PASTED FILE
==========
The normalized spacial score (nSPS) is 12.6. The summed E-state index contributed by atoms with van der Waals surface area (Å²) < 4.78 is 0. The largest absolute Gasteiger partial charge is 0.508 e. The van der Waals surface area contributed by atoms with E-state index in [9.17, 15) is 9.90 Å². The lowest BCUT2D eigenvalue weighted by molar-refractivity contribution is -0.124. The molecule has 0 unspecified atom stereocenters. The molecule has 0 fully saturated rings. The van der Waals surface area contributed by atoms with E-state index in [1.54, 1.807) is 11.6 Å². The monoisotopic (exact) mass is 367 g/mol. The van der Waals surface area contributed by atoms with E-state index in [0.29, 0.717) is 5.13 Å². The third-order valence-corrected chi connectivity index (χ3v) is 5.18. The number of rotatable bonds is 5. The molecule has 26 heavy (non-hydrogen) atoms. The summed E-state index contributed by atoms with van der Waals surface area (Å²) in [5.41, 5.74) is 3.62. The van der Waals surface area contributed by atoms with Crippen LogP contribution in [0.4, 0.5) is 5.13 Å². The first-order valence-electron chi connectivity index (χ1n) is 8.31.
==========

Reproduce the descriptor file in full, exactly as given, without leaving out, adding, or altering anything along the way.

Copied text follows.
The normalized spacial score (nSPS) is 12.6. The summed E-state index contributed by atoms with van der Waals surface area (Å²) < 4.78 is 0. The largest absolute Gasteiger partial charge is 0.508 e. The van der Waals surface area contributed by atoms with E-state index in [9.17, 15) is 9.90 Å². The lowest BCUT2D eigenvalue weighted by molar-refractivity contribution is -0.124. The molecule has 0 unspecified atom stereocenters. The molecule has 0 fully saturated rings. The van der Waals surface area contributed by atoms with E-state index in [1.54, 1.807) is 11.6 Å². The monoisotopic (exact) mass is 367 g/mol. The van der Waals surface area contributed by atoms with E-state index in [0.29, 0.717) is 5.13 Å². The third-order valence-corrected chi connectivity index (χ3v) is 5.18. The number of rotatable bonds is 5. The molecule has 26 heavy (non-hydrogen) atoms. The summed E-state index contributed by atoms with van der Waals surface area (Å²) in [5.41, 5.74) is 3.62. The van der Waals surface area contributed by atoms with Crippen LogP contribution in [0.4, 0.5) is 5.13 Å². The first-order valence-electron chi connectivity index (χ1n) is 8.31.